CNN  — 

April Fools’ Day ain’t what it used to be.

On Friday, Google will announce something like Google Googley Eyes, an offshoot of Google Glass that allows you to see everybody as a comic-strip character (complete with Comic Sans dialogue balloons). A fast-food chain will combine a doughnut, a croissant and a 1986 Chevrolet Camaro and call it the “IROC ‘n’ Roll.”

Oh, for the days when April Fools’ Day hoaxes and pranks could cause lines outside liquor stores or prompt people to smell their TVs or choke telephone lines with complaints to the National Park Service.

We’re all so much smarter now, aren’t we?

Aren’t we?

Well, to get you prepared for April Fools’ Day, here are 10 of the best April Fools’ hoaxes in history. After all, forewarned is forearmed. Or, as Abraham Lincoln once observed, “Don’t believe everything you read on the Internet.”

1. Pasta grows on trees

On April 1, 1957, the BBC TV show “Panorama” ran a segment about the Swiss spaghetti harvest, enjoying a “bumper year” thanks to mild weather and the elimination of the spaghetti weevil. Many credulous Britons were taken in, and why not? The story was on television – then a relatively new invention – and Auntie Beeb would never lie, would it?

The story was ranked the No. 1 April Fools’ hoax of all time by the Museum of Hoaxes website – a fine source for all things foolish.

2. The fastest pitcher of all time

George Plimpton, always a wry writer, invented the tale of Mets pitcher Siddhartha “Sidd” Finch for Sports Illustrated. The story about Finch, who could throw 168 miles per hour, ran in the magazine’s April 1, 1985, issue, and eagle-eyed readers caught on immediately: The first letters in the words of the story’s secondary headline spelled out “Happy April Fools’ Day.” But others wondered whether the Mets had added another fireballer to their top-notch staff.

Plimpton later turned the story into a novel.

3. Redefining pi

Pi is so challenging. How can anybody work with an irrational number that goes on and on and on? Lawmakers in Alabama allegedly thought so, passing a law in 1998 that redefined 3.14159 … to, simply, 3. Though the news was a hoax from a man named Mark Boslough, it became widely disseminated and believed. No wonder: In 1897, the Indiana Legislature attempted to pass a bill establishing pi as 3.2 (among other numbers).

4. Left-handed toilet paper

Why should right-handers be closer to cleanliness? In 2015, Cottonelle tweeted that it was introducing left-handed toilet paper for all those southpaws out there.

02 april fools online

Few people may have been taken in by Cottonelle, but that wasn’t the case in 1973, when Johnny Carson cracked a joke about a toilet paper shortage. Worried Americans immediately stocked up. Well, you can never be too sure.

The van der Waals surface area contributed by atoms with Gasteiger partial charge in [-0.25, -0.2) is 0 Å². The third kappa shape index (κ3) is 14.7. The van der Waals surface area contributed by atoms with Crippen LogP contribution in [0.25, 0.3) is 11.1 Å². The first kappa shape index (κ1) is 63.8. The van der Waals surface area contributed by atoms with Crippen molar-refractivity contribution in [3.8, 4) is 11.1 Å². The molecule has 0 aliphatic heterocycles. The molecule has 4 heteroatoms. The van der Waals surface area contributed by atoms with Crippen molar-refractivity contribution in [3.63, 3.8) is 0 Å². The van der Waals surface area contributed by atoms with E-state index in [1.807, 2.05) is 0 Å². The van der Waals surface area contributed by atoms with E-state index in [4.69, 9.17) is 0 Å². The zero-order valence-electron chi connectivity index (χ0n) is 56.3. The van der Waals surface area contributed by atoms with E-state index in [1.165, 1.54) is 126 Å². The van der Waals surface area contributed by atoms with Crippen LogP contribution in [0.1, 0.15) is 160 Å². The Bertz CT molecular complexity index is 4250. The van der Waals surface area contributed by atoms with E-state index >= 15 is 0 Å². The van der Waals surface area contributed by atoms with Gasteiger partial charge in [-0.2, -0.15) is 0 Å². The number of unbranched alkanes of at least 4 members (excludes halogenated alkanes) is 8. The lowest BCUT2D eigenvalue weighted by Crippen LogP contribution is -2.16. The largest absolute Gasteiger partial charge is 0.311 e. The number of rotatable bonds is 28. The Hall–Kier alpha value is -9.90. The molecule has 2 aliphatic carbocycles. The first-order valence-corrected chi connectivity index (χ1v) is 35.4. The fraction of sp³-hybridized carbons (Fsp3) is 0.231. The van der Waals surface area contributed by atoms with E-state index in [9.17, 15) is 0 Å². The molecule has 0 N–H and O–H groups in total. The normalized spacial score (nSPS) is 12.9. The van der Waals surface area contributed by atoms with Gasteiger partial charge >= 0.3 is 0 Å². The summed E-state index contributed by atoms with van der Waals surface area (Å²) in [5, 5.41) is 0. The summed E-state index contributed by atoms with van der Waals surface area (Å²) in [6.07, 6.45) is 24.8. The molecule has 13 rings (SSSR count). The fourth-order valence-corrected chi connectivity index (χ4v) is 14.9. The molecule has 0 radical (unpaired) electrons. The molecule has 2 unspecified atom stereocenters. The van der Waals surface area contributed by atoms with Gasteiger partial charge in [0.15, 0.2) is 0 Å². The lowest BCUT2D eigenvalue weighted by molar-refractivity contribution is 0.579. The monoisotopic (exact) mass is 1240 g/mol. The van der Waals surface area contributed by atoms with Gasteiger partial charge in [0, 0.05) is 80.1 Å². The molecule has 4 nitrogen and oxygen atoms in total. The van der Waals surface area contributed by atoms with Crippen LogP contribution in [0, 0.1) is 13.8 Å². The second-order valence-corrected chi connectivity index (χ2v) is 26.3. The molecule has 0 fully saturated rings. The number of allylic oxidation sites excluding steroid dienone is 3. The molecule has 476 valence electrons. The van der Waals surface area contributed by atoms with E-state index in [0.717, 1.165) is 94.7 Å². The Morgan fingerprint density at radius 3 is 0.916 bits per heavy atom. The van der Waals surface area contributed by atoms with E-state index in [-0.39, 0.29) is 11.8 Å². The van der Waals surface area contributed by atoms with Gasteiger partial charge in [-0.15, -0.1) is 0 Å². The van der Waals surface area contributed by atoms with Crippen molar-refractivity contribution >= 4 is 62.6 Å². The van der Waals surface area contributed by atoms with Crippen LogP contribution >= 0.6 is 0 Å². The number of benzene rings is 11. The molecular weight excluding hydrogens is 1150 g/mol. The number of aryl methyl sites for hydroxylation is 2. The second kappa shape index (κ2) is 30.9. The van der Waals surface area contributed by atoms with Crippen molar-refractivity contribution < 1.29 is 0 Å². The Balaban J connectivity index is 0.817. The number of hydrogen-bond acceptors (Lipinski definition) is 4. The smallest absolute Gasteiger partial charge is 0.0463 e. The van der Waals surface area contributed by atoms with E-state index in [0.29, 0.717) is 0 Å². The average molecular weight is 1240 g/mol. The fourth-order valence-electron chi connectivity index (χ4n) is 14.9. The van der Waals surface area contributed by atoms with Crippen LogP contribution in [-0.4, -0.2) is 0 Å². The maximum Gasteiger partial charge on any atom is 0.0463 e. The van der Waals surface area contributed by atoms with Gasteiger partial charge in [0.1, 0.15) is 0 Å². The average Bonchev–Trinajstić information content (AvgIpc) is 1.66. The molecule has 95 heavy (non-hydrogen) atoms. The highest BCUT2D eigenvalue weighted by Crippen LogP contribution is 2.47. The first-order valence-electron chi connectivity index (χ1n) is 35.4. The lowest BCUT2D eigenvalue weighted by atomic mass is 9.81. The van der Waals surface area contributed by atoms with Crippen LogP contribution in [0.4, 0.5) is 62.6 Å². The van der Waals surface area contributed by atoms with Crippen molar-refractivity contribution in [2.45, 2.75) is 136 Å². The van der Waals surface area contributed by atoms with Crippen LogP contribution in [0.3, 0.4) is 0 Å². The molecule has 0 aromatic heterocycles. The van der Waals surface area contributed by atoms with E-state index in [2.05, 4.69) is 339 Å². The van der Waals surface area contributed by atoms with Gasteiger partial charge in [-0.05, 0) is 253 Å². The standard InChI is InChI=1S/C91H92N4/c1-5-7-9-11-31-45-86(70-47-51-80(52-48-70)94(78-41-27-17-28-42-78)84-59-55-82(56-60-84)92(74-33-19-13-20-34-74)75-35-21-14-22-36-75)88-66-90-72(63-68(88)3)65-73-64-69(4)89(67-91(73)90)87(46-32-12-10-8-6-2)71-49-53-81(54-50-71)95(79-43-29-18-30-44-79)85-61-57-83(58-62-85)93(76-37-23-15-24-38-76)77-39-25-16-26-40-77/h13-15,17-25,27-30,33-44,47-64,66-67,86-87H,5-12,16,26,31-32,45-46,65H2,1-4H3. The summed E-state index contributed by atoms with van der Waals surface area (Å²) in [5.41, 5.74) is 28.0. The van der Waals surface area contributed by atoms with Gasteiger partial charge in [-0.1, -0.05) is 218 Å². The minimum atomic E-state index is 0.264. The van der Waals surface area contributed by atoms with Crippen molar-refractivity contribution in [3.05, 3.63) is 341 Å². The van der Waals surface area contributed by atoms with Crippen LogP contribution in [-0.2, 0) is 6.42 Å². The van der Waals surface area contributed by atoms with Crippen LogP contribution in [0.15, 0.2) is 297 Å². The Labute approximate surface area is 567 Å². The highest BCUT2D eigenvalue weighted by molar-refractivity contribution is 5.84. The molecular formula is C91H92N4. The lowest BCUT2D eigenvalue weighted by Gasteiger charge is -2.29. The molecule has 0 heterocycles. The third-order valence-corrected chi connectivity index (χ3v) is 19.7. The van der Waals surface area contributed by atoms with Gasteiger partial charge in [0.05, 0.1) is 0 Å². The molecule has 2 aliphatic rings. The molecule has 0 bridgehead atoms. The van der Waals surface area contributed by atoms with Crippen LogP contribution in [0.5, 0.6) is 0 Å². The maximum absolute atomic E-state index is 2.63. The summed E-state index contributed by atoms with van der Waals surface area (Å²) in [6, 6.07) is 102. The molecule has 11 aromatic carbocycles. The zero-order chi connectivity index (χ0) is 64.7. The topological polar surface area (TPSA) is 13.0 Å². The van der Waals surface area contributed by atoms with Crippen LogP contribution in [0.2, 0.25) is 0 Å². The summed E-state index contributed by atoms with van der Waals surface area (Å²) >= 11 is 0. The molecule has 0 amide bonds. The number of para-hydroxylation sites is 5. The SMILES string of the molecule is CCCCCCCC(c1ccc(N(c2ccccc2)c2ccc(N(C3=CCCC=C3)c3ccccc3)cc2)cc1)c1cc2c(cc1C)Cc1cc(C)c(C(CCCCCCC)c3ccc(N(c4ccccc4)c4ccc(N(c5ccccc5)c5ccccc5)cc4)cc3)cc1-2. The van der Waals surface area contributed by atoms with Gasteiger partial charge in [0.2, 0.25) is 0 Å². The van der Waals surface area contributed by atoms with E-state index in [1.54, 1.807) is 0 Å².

Few people may have been taken in by Cottonelle, but that wasn’t the case in 1973, when Johnny Carson cracked a joke about a toilet paper shortage. Worried Americans immediately stocked up. Well, you can never be too sure.

5. The Taco Liberty Bell

In this now-classic 1996 prank, Taco Bell took out newspaper ads saying it had bought the Liberty Bell “in an effort to help the national debt.” Even some senators were taken in, and the National Park Service even held a press conference to deny the news. At noon, the fast-food chain admitted the joke, along with donating $50,000 for the bell’s care. The value of the joke, of course, was priceless.

6. Big Ben goes digital

big ben falls silent

The Brits are masters of April Fools’ gags, and in 1980, the BBC’s overseas service said the legendary clock was getting an update. The joke did not go over well, and the BBC apologized. That hasn’t stopped it from popping up again in the digital era, however.

7. Color TV? Try nylon

In other TV-related jokes, in 1962, the Swedish national network put on a technical expert who told the public that its black-and-white broadcasts could be made color simply by viewing through nylon stockings. Many Swedes fell for the hoax. There’s no truth to the rumor, however, that some have gotten their revenge by burning a giant goat every year.

8. Goodbye, Space Needle

In 1989, a Seattle comedy show went on the air and said the city’s Space Needle had fallen down. It even had pictures. The news was a joke, of course, but that was little comfort to 700 panicky callers alarmed at the story. Skip to the 2:25 mark on the video:

9. Google Gulp

Google loves April Fools’ Day almost as much as making doodles. In 2005, the company said it was branching out with a new drink: Google Gulp. It would help “to achieve maximum optimization of your soon-to-be-grateful cerebral cortex.” Also, low in carbs!

Add it to fake Google products including Google Romance, Gmail Paper and Google Voice for Pets. But not Gmail itself, however: That was real.

10. Don’t drink and surf

In 1994, PC Magazine ran a column about a bill making its way through Congress that would prohibit the use of the Internet while intoxicated. Despite the name of the contact person, Lirpa Sloof (“her name spelled backward says it all,” the column concluded), many people took the story seriously.

In retrospect, however, perhaps the bill – fake or not – wasn’t such a bad idea.

A version of this piece was first published in 2016.